The court of first instance no. 6 in OVIEDO, in its Ruling 369/2017, of 4 October, has dismissed as unfair the clause in a mortgage loan agreement that requires the borrower to pay an arrangement fee, thereby declaring it inapplicable.

The contested clause establishes the payment of a fixed fee for the arrangement of the loan to be paid by the borrower. However, that fee does not correspond to the effective provision of any service, nor to a cost incurred by the bank.

The Court finds that if this arrangement fee is understood to constitute payment for a service that involves providing the bank customer with the nominal amount of the loan, there is no indication of the type of service the customer is receiving when it is considered that the loan agreement is secured through the delivery of the money. And if it is to be considered an expense, it is difficult to understand why what prompts the borrower to enter into this agreement needs to be paid for besides and in addition to the ordinary and default interest.

The bank has not justified that the fee charged to the consumer corresponds to the costs the bank incurred for the provision of an effective service.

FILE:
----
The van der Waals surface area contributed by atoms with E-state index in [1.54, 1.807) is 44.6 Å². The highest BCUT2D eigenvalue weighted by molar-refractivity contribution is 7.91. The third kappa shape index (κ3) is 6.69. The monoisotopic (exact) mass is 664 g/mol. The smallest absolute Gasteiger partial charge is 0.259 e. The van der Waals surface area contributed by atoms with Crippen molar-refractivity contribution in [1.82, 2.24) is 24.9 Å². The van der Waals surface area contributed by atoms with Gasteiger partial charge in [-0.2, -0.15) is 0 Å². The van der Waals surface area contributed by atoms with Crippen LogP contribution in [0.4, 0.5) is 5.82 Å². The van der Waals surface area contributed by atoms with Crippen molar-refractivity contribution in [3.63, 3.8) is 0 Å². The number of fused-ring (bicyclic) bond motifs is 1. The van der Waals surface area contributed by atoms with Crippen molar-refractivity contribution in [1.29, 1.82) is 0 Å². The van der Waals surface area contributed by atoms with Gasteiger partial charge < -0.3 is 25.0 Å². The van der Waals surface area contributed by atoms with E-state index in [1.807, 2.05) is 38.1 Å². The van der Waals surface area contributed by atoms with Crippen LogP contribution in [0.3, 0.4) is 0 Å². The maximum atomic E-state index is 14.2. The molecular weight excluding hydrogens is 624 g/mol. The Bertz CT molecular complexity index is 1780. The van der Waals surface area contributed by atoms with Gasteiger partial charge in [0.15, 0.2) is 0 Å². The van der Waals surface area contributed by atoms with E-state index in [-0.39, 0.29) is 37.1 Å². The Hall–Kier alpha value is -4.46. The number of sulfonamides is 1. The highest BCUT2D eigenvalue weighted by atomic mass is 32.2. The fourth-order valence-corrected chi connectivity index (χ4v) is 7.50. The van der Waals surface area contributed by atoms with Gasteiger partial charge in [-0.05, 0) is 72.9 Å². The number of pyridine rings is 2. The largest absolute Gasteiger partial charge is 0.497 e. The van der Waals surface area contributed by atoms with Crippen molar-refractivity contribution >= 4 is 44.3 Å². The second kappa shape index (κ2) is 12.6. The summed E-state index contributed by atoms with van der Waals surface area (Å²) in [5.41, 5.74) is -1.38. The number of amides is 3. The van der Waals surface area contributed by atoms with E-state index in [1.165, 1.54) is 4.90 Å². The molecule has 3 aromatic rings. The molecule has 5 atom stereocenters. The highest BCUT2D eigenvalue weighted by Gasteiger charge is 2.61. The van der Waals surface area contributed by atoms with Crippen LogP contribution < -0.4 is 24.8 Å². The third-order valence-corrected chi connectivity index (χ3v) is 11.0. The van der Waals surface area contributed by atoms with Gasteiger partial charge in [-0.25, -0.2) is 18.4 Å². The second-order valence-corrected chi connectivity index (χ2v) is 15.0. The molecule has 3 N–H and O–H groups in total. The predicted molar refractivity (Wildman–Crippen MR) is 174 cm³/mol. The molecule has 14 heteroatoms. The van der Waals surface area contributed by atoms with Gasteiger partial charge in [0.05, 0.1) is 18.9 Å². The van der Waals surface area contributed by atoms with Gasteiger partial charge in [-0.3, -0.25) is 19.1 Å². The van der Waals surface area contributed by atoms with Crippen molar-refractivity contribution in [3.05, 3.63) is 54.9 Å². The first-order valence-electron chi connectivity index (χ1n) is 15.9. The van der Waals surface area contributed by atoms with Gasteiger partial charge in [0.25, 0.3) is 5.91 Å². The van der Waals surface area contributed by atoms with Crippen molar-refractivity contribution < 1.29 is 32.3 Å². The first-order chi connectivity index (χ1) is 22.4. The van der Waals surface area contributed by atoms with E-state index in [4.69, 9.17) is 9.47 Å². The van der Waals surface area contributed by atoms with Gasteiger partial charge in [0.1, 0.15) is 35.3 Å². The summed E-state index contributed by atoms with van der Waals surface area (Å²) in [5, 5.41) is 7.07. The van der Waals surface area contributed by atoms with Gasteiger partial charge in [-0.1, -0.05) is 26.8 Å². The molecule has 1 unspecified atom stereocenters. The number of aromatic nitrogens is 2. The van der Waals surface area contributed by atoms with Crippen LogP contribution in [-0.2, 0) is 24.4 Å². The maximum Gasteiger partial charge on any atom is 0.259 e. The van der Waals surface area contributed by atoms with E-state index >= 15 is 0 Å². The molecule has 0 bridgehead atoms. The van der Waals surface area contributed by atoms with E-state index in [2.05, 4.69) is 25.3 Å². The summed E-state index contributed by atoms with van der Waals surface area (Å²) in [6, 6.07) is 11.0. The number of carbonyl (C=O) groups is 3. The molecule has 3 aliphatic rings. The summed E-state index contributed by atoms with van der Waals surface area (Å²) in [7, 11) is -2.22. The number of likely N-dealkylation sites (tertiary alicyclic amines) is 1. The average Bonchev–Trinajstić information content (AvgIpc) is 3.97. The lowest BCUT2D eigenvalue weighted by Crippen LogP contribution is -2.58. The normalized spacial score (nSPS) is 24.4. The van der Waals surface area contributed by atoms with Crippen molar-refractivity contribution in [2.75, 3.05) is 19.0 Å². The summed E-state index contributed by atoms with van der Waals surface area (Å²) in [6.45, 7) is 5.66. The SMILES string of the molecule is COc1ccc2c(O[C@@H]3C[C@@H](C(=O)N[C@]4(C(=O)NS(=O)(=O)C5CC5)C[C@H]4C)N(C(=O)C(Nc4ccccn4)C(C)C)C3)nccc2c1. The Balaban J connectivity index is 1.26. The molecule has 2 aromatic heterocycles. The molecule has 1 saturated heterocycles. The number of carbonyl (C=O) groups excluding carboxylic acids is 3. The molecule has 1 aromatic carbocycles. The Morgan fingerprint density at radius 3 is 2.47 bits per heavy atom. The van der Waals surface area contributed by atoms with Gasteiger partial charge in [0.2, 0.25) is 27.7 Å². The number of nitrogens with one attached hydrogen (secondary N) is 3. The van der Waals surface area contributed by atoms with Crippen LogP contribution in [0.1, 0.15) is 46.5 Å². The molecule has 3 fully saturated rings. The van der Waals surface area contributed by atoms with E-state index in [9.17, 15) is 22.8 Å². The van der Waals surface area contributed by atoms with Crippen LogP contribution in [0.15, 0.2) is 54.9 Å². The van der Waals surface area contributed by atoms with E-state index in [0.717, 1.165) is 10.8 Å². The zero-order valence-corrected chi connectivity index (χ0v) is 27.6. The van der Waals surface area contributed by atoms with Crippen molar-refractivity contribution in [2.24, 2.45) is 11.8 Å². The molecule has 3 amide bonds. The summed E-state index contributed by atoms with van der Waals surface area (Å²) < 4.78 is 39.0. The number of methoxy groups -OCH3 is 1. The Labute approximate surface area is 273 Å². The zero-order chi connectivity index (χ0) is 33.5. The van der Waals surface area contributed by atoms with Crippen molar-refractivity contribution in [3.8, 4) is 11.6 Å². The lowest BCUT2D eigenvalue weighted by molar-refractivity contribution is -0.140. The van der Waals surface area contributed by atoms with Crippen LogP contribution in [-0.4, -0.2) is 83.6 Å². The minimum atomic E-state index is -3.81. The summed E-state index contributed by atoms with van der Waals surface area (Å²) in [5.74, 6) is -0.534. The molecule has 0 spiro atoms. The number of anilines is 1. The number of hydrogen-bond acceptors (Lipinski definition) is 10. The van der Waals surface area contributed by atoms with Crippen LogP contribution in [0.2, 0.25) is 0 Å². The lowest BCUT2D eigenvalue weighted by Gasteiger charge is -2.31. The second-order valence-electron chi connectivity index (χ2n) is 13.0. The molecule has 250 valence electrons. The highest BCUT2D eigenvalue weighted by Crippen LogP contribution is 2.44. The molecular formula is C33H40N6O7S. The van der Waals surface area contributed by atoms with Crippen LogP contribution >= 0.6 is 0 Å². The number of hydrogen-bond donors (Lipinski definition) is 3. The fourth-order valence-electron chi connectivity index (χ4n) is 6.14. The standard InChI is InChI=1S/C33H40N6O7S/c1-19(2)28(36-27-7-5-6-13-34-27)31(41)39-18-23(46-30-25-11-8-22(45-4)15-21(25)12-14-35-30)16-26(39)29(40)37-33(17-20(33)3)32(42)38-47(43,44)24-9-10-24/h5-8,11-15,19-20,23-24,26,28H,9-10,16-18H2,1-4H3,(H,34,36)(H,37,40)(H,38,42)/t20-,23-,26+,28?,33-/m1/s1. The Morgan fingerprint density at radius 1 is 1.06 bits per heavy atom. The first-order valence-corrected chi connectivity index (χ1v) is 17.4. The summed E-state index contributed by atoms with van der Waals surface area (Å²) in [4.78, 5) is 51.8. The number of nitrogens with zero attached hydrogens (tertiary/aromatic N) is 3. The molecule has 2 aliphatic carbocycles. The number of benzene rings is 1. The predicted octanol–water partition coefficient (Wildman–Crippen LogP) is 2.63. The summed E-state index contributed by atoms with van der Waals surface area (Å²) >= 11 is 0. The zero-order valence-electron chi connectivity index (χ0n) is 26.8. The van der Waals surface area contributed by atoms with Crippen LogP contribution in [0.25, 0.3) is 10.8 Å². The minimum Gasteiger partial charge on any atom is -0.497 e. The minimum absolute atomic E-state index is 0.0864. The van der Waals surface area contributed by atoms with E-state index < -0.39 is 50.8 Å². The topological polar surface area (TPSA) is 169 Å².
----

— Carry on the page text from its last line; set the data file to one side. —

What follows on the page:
It is true that consumer and user protection legislation accepts the legitimacy of a company invoicing for any costs that have not been included in the price, but it does require this cost to be charged in an appropriate manner that is proportional to the expense of the service effectively incurred or provided.

In the case in question, the lender does not justify that the fee charged to the consumer-borrower corresponds to the costs it had to incur in order to provide an effective service. It does not prove that the issue of a risks report involved an additional and effective cost, as it is a document drawn up by people associated with the bank itself due to the study of the operation. Furthermore, part of it is subsequent to the award of the deeds, and the part prior to this simply involves reproducing the loan’s main terms and conditions and appraising the borrowers’ ability to meet the repayments, but as they were its customers it was fully aware of their solvency.

No justification is provided either for any additional costs that may have been incurred for gathering data on external risk, nor is there any evidence of a request for information made to third parties or entities, or of any other task being undertaken.